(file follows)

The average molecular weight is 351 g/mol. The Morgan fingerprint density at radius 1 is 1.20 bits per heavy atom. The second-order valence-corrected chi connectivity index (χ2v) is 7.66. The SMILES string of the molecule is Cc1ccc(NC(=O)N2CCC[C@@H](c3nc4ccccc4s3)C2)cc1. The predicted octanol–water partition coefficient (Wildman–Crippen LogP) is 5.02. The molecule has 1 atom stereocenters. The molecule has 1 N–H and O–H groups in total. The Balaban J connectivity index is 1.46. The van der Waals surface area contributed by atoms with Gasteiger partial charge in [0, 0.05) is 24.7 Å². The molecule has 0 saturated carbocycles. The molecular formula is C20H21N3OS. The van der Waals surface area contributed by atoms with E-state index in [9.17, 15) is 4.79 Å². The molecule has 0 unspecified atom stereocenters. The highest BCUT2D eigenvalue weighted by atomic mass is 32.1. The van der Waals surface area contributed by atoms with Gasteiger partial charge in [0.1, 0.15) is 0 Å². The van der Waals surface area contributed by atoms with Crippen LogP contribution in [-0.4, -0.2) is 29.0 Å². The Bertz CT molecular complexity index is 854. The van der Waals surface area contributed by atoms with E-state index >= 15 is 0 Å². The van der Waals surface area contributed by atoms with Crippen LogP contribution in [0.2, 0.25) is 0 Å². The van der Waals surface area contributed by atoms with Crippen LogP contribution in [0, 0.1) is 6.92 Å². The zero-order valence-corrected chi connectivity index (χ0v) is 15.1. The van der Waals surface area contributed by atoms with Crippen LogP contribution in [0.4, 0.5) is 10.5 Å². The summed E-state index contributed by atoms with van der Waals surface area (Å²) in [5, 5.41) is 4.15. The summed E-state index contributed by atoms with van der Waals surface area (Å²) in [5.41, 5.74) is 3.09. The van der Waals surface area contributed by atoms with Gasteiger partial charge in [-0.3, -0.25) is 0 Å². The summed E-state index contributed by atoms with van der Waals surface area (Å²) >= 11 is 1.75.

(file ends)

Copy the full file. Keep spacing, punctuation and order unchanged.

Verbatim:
The average molecular weight is 351 g/mol. The Morgan fingerprint density at radius 1 is 1.20 bits per heavy atom. The second-order valence-corrected chi connectivity index (χ2v) is 7.66. The SMILES string of the molecule is Cc1ccc(NC(=O)N2CCC[C@@H](c3nc4ccccc4s3)C2)cc1. The predicted octanol–water partition coefficient (Wildman–Crippen LogP) is 5.02. The molecule has 1 atom stereocenters. The molecule has 1 N–H and O–H groups in total. The Balaban J connectivity index is 1.46. The van der Waals surface area contributed by atoms with Gasteiger partial charge in [0, 0.05) is 24.7 Å². The molecule has 0 saturated carbocycles. The molecular formula is C20H21N3OS. The van der Waals surface area contributed by atoms with E-state index in [9.17, 15) is 4.79 Å². The molecule has 0 unspecified atom stereocenters. The highest BCUT2D eigenvalue weighted by atomic mass is 32.1. The van der Waals surface area contributed by atoms with Gasteiger partial charge in [0.1, 0.15) is 0 Å². The van der Waals surface area contributed by atoms with Crippen LogP contribution in [-0.4, -0.2) is 29.0 Å². The Bertz CT molecular complexity index is 854. The van der Waals surface area contributed by atoms with E-state index >= 15 is 0 Å². The van der Waals surface area contributed by atoms with Crippen LogP contribution in [0.2, 0.25) is 0 Å². The van der Waals surface area contributed by atoms with Crippen LogP contribution in [0, 0.1) is 6.92 Å². The zero-order valence-corrected chi connectivity index (χ0v) is 15.1. The van der Waals surface area contributed by atoms with Crippen LogP contribution in [0.4, 0.5) is 10.5 Å². The summed E-state index contributed by atoms with van der Waals surface area (Å²) in [5, 5.41) is 4.15. The summed E-state index contributed by atoms with van der Waals surface area (Å²) in [5.41, 5.74) is 3.09. The van der Waals surface area contributed by atoms with Gasteiger partial charge in [-0.3, -0.25) is 0 Å². The summed E-state index contributed by atoms with van der Waals surface area (Å²) >= 11 is 1.75.